8. 8. History • The situation is complex, but here are some of the principle events / markers – The Enlightenment – WW I & II – The Sixties – Multiculturalism (Please note: The aim here is not to criticize any of these things, merely to name them.)
  9. 9. The Enlightenment • The intellectual foundations of the end of Christendom can be traced (at least) to the Enlightenment • “Dare to know” – question what is taught to you by authorities, including spiritual authority
  10. 10. World War 1 & II • WW I was The death blow to the Victorian confidence in Christianity and moral progress • How could God be on both sides of the war? • How could any of the claims of culture be taken seriously after the mud and horror of the trenches? •Add to that the horror of Auschwitz
  11. 11. The Sixties • Unleashing of many social changes – Vietnam War – Challenging of traditional morality – The Pill – The end of obscenity trials (Oz, Lady Chatterley’s Loverl) – Questioning of authority (e.g. Private Eye and Monty Python) –Consumerism – Gramscian “long march” through the institutions
  12. 12. Multiculturalism and Immigration • Because we now have many opportunities to meet people of other faiths (or none), it is hard to take Christian faith for granted •We are constantly exposed to other ways of living via all pervasive media and connectedness • We are encouraged to celebrate other cultures, and Western culture is no longer normative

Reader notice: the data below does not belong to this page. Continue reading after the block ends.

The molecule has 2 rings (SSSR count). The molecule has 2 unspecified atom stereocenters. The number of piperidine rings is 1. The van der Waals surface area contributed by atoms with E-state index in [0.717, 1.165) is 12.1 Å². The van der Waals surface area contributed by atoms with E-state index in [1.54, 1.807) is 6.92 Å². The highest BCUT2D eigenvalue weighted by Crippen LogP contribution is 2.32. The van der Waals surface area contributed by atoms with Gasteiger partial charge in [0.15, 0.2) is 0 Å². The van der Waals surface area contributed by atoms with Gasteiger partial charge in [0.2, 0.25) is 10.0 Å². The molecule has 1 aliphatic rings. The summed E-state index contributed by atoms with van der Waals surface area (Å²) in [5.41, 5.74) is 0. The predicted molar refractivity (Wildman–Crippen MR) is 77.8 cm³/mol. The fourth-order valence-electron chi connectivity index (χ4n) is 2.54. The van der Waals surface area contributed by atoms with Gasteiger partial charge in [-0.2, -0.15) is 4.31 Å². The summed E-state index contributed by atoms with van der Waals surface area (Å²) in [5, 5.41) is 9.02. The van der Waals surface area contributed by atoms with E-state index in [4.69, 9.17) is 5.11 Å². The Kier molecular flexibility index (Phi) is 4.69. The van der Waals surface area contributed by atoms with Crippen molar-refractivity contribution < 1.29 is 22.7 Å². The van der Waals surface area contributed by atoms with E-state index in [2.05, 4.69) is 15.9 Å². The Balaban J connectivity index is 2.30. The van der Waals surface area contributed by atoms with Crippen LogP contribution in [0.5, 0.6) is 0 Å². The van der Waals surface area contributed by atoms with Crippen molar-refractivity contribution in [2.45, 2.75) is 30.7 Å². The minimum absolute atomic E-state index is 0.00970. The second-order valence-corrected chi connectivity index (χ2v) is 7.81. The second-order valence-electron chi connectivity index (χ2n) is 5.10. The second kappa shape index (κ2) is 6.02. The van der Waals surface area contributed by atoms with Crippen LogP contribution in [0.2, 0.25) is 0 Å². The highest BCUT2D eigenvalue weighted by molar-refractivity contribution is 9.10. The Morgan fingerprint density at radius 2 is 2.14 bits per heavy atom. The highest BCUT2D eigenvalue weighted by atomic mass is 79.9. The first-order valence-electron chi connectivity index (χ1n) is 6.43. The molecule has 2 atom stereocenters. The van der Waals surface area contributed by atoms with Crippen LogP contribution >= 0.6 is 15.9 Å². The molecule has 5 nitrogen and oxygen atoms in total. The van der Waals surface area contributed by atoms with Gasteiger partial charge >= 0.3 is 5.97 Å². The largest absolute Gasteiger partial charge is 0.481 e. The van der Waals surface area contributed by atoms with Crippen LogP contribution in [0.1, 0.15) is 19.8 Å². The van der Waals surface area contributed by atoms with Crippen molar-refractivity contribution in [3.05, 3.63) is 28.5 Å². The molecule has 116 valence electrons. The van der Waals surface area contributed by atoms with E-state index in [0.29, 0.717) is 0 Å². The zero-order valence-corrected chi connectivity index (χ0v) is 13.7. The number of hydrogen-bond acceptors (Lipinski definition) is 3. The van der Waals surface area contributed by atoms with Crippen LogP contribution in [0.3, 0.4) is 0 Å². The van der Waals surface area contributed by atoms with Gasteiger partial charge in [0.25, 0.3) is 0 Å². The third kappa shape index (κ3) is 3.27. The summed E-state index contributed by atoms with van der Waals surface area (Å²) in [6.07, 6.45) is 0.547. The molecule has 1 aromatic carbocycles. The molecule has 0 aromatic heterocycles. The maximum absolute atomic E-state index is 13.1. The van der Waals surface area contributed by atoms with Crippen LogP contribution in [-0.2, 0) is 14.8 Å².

13. 13. Question • What other historical events or processes can you think of that have contributed to our current cultural situation?
  14. 14. The Australian Perspective • Australia is an Enlightenment culture – Christendom was starting to fade, and the colonies were formed with the deliberate intent of humanistically reforming the convicts. • Religion comes from outside – prison chaplains, the spiritual trappings of the colonial state. • Australia never had a “great awakening” like the USA or UK
  15. 15. Secularism • The “withering away of faith.” • In the 60s, people took it for granted • It has not happened. God (or at least “spiritulality”) is back, if indeed He ever went away. • Alister McGrath argues that this is why people like Dawkins are so angry. Religion was supposed to be dead by now!
  16. 16. The End of Taken-For- Granted-ness • If you live in a traditional culture, most things are just there – where you live, what you do for a living, where and what you worship. • Modernity means that all of those things are up for grabs.